By Nadine Yousif, BBC News, Toronto
At least 15 people have died after a “very serious” road crash in the Canadian province of Manitoba, the Royal Canadian Mounted Police (RCMP) said.
The crash was between a semi-trailer truck and a bus carrying mostly elderly people.
Police said the collision happened on the Trans-Canada Highway near Carberry, two hours west of Winnipeg.
Emergency crews and air ambulances have responded to the crash.
In several tweets, the RCMP in Manitoba said it was responding to a “very serious… mass causality” collision, and that all of its resources, including its major crime unit, had been deployed to the scene.
Emergency vehicles, including an air ambulance and 12 ambulances, were dispatched to the scene at 11:43 local time on Thursday (17:35 BST), the RCMP said at a press conference.
Most of the seniors aboard the handi-transit vehicle were from Dauphin, Manitoba and the surrounding areas.
At least 10 people, including the two drivers, are at hospital with likely “significant” injuries considering the “magnitude and force applied” from the crash, officials said.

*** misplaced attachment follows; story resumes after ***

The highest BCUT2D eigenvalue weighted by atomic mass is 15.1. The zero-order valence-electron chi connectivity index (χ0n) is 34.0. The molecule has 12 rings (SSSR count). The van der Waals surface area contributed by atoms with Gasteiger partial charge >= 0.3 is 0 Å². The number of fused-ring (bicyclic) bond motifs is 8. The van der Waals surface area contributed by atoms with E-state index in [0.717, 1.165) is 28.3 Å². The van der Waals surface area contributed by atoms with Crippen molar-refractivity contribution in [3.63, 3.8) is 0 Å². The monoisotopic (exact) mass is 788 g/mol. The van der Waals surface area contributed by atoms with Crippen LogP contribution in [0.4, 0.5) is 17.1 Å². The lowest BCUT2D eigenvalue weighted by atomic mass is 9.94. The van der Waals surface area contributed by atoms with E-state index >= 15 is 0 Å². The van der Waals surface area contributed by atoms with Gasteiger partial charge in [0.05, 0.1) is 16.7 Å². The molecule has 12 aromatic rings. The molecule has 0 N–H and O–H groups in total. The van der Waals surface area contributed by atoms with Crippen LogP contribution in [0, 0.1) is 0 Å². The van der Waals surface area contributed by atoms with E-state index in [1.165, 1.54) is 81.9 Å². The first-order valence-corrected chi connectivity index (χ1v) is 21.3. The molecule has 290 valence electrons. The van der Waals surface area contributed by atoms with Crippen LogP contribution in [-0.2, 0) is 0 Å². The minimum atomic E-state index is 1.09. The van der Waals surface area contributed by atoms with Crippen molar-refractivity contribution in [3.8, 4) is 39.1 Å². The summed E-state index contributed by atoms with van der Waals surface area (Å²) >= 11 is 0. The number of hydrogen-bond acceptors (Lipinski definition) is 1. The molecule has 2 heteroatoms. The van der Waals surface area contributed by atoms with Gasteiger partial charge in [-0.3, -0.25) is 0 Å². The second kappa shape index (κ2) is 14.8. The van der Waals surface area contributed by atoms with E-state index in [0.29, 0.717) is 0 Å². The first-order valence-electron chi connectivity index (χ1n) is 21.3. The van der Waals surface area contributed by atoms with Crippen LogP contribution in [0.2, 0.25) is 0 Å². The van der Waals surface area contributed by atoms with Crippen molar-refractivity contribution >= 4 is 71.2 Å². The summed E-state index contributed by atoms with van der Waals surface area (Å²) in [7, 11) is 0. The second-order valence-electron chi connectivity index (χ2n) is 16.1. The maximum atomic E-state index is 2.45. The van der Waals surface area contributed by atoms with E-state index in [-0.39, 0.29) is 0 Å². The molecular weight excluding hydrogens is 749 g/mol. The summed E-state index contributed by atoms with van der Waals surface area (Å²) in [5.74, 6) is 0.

The RCMP had asked motorists to avoid the area as several kilometres of the highway were closed near the crash site.
A witness told CBC News that he saw a burning vehicle in a ditch just after noon local time.
John Proven described the scene as “shocking”. “I have never seen an accident that big,” he said.
He said he also saw a semi-trailer truck nearby with a burned front end, and that about 20 police vehicles and eight ambulances were at the scene.
A spokesperson with the local air ambulance service told the news outlet that the agency had deployed one of its largest responses ever to the crash.
“This is sort of in line with the similar large incidents that we responded to in the past, such as the tragedy with Humboldt Broncos,” Blake Robert said, referring to a 2018 crash between a bus carrying a youth hockey team and a semi-trailer truck that led to the death of 16 people.
Source: BBC News